You have likely heard that installing a programmable thermostat can reduce your heating and cooling costs. While this is certainly true, you don’t instantly save just by replacing your old manual thermostat for a programmable one. To maximize your savings, you should select, set up and use a programmable thermostat to the fullest.
According to the U.S. Department of Energy (DOE), homeowners could save up to 10% on heating and cooling costs if you use a programmable thermostat to automatically change the temperature 7 to 10 degrees from its normal setting for eight hours every day. For the everyday home, this amounts to around $180 per year. Try these programmable thermostat tips to save the most on your heating and cooling costs.
How to Secure a Programmable Thermostat
As you compare thermostats, confirm the compatibility with your HVAC system. For example, radiant floor heating can call for a different type of thermostat than one developed for forced-air heating and cooling.
Then, examine the scheduling options. Most programmable thermostats have four daily programs—Wake, Leave, Home and Sleep, or something similar. Separate models offer dynamic levels of control throughout the week. Here are the four primary options:
- 7-day programming provides a different schedule each day. This is ideal if your family’s schedule fluctuates daily.
- 5-1-1 programming creates a weekday schedule and separate Saturday/Sunday schedules. This is best if your routine is about the same Monday through Friday but unique on Saturday and Sunday.
- 5-2 programming lets you set separate weekday and weekend schedules.
- 1-week programming follows one schedule for every day of the week.
How to Set Up a Programmable Thermostat
The ability to program setback periods while you’re away or sleeping makes it simpler to save energy with a programmable thermostat. Establish the settings you want at the beginning of the season. While you can select the times and temperatures that are ideal for your family’s needs, here’s how the average weekday schedule might work:
- Wake at 7:00 am: The thermostat achieves a comfortable temperature in time for you to get out of bed. The DOE suggests 68 degrees in the winter and 78 degrees during the summer.
- Leave at 8:00 am: Instruct the thermostat to set the temperature back 10 degrees about 30 minutes before heading into work. This setting should be approximately 58 degrees in the winter and 88 degrees for the summer.
- Home at 5:30 pm: The automatic recovery schedule ensures a comfortable temperature before you get home from work. This setting should be around 68 degrees in the winter and 78 degrees in the summer.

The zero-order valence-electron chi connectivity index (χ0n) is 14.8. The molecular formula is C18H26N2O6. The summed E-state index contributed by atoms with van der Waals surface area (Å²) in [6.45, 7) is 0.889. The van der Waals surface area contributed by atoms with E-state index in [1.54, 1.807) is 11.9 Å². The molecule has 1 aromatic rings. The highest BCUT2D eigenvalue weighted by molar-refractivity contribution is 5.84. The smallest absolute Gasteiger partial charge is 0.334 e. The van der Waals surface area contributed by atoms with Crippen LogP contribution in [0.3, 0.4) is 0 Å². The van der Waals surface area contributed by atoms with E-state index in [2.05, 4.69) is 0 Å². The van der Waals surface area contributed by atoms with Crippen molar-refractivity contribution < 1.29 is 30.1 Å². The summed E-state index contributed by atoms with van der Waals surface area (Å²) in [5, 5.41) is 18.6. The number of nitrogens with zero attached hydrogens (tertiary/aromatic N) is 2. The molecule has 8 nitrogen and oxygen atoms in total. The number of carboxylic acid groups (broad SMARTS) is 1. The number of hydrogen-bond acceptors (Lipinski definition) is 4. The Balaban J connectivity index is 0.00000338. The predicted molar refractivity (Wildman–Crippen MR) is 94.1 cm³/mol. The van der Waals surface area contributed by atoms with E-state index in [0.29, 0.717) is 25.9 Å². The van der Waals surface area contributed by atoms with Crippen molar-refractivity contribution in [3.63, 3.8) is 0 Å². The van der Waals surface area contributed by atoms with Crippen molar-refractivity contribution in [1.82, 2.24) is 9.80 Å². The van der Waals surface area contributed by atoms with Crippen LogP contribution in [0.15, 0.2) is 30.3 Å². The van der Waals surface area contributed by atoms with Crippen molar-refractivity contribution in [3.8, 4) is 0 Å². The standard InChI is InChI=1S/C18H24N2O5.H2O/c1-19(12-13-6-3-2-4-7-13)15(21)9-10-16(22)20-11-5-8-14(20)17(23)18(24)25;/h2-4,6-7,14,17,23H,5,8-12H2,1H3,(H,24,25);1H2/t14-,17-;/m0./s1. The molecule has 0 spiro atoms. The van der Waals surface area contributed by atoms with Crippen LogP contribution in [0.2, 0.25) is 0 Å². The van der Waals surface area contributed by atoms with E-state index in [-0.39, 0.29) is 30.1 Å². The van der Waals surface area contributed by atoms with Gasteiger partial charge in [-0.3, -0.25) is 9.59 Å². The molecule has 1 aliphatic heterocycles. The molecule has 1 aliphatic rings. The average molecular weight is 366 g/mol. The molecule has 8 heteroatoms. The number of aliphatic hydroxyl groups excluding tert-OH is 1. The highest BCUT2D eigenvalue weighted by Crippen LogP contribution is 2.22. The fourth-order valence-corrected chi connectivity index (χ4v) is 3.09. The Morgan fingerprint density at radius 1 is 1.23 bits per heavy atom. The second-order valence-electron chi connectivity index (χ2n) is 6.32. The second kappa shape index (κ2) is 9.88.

- Sleep at 10:30 pm: Program the thermostat to the nighttime temperature around 30 minutes before bed. This nighttime setting should be about 65 degrees in the winter and 80 degrees through the summer.
Getting Maximum Savings from a Programmable Thermostat
The best part about a programmable thermostat is that you can save energy without sacrificing comfort. Check out these tips to get the most from your upgrade:
- Don't override programmed settings: You can always override the current temperature if you are uncomfortable. That said, your energy usage will go up if you constantly change the settings. Don an extra layer in the winter or turn on a fan in the summer before touching the thermostat.
- Use the correct hold feature: All programmable thermostats allow temporary overrides without deleting the existing setting. This is known as the “temporary hold,” which only persists until the next programmed time. The "permanent/vacation hold” is for when you leave for longer periods. This overrides the settings indefinitely. The thermostat won’t resume your regular schedule until you manually clear the hold.
- Don’t make drastic temperature changes: When you must override a setting, change the thermostat by only a degree or two. You should feel more comfortable after making this slight adjustment while preventing the energy waste of cranking the temperature way up or down.
- Replace the batteries: Most programmable thermostats need batteries to keep the settings from being deleted because of a power outage. Make a habit of changing the batteries once a year at a time you can easily remember, like the new year or when the kids return to school in the fall.
Start Saving by Installing a Programmable Thermostat
If you want to set it and forget it, turn to Roland J. Down Service Experts for help choosing and installing a programmable thermostat. We can also provide details about Wi-Fi programmable thermostats, which come with even more benefits thanks to remote temperature control, learning capabilities, motion sensors, auto-generated energy reports and more. For additional information or to request a free thermostat assessment, please call your local Roland J. Down Service Experts office today.